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Flashcards in Public Authority Liability Deck (16):

Dorset Yacht v Home Office

Common law duty was owed on Caparo principles to the owner of the yacht and the duty was not qualified by the statutory powers. If the damage had been the result of policy to grant borstal boys greater freedom, it would not be actionable. Courts shouldn't assess policy.


Thornton v Kirklees Metropolitan Borough Council

Where statute imposes a duty on a public authority or anyone else for the benefit of a specified category of persons, but prescribes no special remedy or breach, existing common law remedies would be sufficient redress.


Phillips v Britannia Hygienic Laundry

Should not admit an action for breach of statutory duty where the claimant's existing common law remedies would be sufficient redress.


East Suffolk v Kent

Flood repairs were carried out negligently and land was flooded, there was a statutory power for the public authority to carry out work on the claimant's land, held that there is no liability arising from failure to benefit through exercise of power.


Anns v Merton

Duties may arise in the exercise of powers, these arise at private law and are tort duties, but they are defined in terms of the statute that confers power.


Stovin v Wise

Junction had poor visibility, led to accident. Council weren't liable as it was an omission. For non performance, would need to show (1) non performance is irrational, (2) exceptional grounds for holding the policy of the statute requires compensation to be paid where the power is not exercised.


Hill v CCWY

Imposition of liability may be detrimental to any sense of public duty which motivated police forces in carrying out their function in the investigation and suppression of crime - Hill immunity.


Osman v UK

Hill immunity was incompatible with Article 6, restrictions on rights of actions must be proportionate to the negligence and of the injury to the claimant.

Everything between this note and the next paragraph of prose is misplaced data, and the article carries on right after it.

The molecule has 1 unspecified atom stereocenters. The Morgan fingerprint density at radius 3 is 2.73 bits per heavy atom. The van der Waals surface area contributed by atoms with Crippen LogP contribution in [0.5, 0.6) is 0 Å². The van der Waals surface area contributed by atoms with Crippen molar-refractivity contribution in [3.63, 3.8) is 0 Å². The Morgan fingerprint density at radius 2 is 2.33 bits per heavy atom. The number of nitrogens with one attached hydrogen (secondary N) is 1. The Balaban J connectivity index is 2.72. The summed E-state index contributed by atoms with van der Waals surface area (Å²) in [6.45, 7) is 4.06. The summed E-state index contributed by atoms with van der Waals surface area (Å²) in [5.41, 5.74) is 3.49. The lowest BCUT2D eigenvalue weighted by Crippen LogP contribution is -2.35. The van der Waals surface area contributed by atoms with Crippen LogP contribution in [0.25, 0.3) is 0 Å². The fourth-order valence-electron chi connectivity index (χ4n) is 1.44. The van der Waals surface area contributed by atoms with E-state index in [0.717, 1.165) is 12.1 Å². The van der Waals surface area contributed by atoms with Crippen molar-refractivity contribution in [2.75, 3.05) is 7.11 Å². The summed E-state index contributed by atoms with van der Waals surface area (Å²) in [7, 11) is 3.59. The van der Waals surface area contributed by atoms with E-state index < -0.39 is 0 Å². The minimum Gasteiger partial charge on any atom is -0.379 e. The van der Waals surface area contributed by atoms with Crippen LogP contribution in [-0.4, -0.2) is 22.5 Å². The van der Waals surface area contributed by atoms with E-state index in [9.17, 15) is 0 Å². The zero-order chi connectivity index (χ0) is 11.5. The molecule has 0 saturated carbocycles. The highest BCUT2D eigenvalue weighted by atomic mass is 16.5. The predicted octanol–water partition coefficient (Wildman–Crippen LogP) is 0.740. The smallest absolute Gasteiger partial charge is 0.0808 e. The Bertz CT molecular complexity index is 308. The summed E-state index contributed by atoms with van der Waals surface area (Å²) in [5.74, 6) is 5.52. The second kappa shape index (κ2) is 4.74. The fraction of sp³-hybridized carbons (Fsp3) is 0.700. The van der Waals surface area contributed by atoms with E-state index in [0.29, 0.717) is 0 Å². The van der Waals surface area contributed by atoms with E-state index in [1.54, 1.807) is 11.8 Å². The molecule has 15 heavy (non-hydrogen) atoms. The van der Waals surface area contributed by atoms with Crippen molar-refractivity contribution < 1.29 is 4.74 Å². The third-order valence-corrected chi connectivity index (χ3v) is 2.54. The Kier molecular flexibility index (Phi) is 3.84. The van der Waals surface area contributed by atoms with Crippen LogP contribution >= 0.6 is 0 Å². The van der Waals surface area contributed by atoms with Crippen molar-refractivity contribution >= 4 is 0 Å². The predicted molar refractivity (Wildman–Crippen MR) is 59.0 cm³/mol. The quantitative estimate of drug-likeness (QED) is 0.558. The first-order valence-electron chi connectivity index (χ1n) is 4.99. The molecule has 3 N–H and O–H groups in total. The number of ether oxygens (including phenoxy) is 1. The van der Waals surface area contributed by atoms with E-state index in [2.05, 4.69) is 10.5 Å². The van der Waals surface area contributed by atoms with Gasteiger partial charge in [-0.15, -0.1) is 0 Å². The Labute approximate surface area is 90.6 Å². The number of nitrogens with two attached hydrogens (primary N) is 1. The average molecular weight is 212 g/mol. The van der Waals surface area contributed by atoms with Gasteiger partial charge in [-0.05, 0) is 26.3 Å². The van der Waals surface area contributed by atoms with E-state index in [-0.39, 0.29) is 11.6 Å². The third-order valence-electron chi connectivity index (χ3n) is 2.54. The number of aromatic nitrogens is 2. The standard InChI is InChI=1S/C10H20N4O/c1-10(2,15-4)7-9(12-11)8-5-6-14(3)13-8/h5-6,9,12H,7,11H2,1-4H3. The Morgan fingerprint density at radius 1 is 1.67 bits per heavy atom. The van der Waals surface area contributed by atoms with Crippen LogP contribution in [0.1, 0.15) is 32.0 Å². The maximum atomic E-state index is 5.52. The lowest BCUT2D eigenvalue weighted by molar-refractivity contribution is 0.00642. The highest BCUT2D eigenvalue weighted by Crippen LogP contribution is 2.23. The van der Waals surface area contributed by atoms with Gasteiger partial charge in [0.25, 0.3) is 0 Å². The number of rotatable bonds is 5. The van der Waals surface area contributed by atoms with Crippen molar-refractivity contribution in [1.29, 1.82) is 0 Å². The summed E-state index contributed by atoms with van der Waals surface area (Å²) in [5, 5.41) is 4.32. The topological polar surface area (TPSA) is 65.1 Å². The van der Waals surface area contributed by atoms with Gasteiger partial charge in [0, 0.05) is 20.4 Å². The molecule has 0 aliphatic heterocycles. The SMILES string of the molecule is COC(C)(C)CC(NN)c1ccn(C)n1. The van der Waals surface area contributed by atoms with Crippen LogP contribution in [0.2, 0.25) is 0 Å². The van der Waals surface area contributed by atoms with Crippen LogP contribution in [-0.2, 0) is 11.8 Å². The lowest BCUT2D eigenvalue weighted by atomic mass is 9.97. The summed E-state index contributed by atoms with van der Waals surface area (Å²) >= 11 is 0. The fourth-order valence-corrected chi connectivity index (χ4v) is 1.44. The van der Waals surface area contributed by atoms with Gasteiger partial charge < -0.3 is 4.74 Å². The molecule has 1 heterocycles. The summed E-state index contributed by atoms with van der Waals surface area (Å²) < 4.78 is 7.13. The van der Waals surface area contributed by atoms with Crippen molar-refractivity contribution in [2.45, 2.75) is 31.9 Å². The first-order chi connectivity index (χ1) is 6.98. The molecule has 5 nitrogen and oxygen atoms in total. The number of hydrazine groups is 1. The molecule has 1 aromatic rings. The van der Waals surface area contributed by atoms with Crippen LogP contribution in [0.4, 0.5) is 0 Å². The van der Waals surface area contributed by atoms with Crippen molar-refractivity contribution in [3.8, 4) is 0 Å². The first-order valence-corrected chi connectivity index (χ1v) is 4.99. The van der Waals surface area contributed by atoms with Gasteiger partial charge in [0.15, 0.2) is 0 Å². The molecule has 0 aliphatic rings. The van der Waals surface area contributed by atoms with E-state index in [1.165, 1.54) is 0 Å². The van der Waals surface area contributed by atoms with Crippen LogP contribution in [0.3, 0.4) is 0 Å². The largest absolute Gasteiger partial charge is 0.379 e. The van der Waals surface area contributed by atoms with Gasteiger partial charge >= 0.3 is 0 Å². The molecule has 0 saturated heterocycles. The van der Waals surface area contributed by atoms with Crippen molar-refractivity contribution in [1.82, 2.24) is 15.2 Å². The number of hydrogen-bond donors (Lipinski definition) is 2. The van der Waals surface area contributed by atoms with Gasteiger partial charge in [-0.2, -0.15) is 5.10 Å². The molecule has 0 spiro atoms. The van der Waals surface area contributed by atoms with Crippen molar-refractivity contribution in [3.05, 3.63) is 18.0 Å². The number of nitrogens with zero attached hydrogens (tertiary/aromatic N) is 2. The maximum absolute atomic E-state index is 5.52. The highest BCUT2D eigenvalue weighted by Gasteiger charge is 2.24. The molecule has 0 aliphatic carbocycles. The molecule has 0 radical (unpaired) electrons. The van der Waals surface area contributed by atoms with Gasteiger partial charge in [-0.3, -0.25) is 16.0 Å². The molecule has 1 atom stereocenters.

Z v UK

Osman involved misunderstanding of negligence law, Caparo test is intrinsic part of test for negligence, therefore there is no immunity operative in this case, policy question is a part of the substantive law.


Smith v Chief Constable of South Wales Police

Hill immunity still applied.


Michael v Chief Constable South Wales Police

Police do not owe a duty of care where; (1) they are aware or ought reasonably to be aware of a threat to life or safety of individual or specified group, or (2) a member of the public gives the police credible evidence that a third party presents a specific and imminent threat to his life or physical safety.


R v Dytham

Police officer not intervening in murder = misfeasance in public office.


X v Bedfordshire County Council

Three areas of liability; (1) breach of statutory duty, (2) an action for breach of a common law duty of care, and (3) misfeasance in public office. Careless exercise of a statutory power or duty didn't give rise to a cause of action in itself, must show that there was a duty of care in the circumstances. In this case duties existed and there were a class of people, including the claimants, intending to benefit however there would need to be clear statutory language to find a remedy if damages were available.


Gorringe v Calderdale

Road wasn't marked indicating to slow down, accident happened. Held that the council weren't liable, duty could not be extended to include one which went beyond the original common law duty to maintain the surface of the road. The statutory duty to maintain the road did not create additional duties in negligence.



Social services removed children from family homes negligently, were sued. Violations of Articles 8 and 13 were found. Restrictions on seeing the children were too restrictive and the domestic court's finding that there was no duty of care prevented an effective remedy.


Barret v Enfield

Adults can sue local authorities for negligence in their treatment as children